The Heath Anthology of American Literature has fostered a lively dialogue within the profession about the American literature canon. An article in the January 16, 1991, Chronicle of Higher Education helps its readers listen in on the discussion by interviewing instructors and getting their reactions to the Heath Anthology.

Among those who praise the Heath Anthology, John Getz, chair of the English Department at Xavier University, told The Chronicle, "The book so dramatizes for students that the canon is contested that they become empowered as critics."

Cathy N. Davidson, a professor of literature at Duke University and editor of the journal American Literature, told The Chronicle, "Typically, anthologies are not considered scholarship. But, the Heath anthology consolidated 20 years of scholarship on multiculturalism and different ways of reading literary texts."

Not surprisingly, editors of American literature texts from other publishers take a less enthusiastic view of Heath's work.

Emory Elliot, an editor of Prentice-Hall's anthology and a professor of English at the University of California-Riverside, said to The Chronicle, "Those who want the most expanded canon will use Heath" but called his anthology a "teachable" alternate choice.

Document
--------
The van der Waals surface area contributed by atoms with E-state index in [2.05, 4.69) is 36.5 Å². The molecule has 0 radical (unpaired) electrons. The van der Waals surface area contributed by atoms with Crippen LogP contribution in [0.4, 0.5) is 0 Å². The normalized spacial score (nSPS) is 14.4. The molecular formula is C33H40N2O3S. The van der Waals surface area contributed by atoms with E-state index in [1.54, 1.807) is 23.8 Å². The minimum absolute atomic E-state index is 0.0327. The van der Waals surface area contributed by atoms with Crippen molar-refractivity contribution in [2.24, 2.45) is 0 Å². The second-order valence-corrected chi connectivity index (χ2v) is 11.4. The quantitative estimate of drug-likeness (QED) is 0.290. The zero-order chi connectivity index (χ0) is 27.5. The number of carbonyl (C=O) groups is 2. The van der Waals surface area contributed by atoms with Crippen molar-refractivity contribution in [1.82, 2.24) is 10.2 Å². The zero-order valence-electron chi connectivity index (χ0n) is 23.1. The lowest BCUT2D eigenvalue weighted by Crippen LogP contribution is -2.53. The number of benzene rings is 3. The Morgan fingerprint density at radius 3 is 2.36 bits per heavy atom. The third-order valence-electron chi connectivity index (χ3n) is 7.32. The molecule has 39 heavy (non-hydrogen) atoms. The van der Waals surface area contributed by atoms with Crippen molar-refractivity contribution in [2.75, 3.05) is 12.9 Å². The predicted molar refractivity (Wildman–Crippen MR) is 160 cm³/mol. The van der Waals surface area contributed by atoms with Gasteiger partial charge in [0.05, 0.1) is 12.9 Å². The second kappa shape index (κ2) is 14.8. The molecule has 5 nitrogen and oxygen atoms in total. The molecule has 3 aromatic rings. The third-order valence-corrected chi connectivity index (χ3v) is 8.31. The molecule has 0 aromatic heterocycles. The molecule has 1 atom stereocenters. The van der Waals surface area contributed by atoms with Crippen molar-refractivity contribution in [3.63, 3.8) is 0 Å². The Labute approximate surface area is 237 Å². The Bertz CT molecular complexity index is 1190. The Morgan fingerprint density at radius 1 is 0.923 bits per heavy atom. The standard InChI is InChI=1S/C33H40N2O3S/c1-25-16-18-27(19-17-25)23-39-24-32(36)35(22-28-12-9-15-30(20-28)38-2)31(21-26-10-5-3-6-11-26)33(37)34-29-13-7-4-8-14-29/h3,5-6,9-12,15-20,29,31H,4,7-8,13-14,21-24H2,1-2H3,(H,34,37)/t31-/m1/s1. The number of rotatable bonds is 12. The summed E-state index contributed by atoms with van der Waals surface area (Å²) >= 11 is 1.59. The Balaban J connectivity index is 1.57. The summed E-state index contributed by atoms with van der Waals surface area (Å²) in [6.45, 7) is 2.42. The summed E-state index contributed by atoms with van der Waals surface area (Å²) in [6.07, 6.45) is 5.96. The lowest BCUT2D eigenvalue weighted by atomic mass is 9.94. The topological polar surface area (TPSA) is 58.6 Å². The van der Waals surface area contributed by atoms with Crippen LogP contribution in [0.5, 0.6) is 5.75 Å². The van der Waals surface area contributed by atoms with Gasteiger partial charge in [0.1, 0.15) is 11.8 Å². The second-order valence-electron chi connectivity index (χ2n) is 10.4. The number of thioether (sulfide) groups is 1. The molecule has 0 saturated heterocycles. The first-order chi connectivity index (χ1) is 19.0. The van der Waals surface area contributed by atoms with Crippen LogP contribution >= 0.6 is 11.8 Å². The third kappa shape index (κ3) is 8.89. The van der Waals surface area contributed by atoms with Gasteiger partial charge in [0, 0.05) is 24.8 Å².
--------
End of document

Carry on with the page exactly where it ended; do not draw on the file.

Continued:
The Chronicle reported that Nina Baym, an editor of the Norton Anthology of American Literature and a professor of English at the University of Illinois, said, "I don't think they [the Heath editors] are as radical as they claim to be." She explained that the Norton Anthology and others are also becoming more inclusive.

Other scholarly voices have also critiqued the Heath Anthology. Peter Shaw, a professor of English at St. Peter's College in New Jersey, told The Chronicle that publication of the Heath Anthology is a sign that those who want to make the literary canon a political issue "have won the battle."

Perhaps the strongest criticism of the Heath Anthology came from The New Criterion, which gave it the sobriquet "The Heath Travesty of American Literature." In an editorial, that journal questioned "whether every scrap of writing, no matter how vulgar, deserves to be hailed . . . so long as it happened to have been produced by an approved victim group."

Heath Anthology general editor Paul Lauter, a professor of English at Trinity College in Connecticut, told The Chronicle that political decisions are part of any effort to establish a canon. He added, "Aesthetic criteria are deeply affected by the way in which we are placed in the world. That is politics. That's not to say politics equals aesthetics. But no set of aesthetic criteria is transcendent of political concerns."

Lauter and his editorial colleagues may be among the first to acknowledge and turn to productive use the politics of canon construction. Undeniably, their work in the Heath Anthology of American Literature has brought new voices into the ongoing dialogue about the canon.

Contents, No. V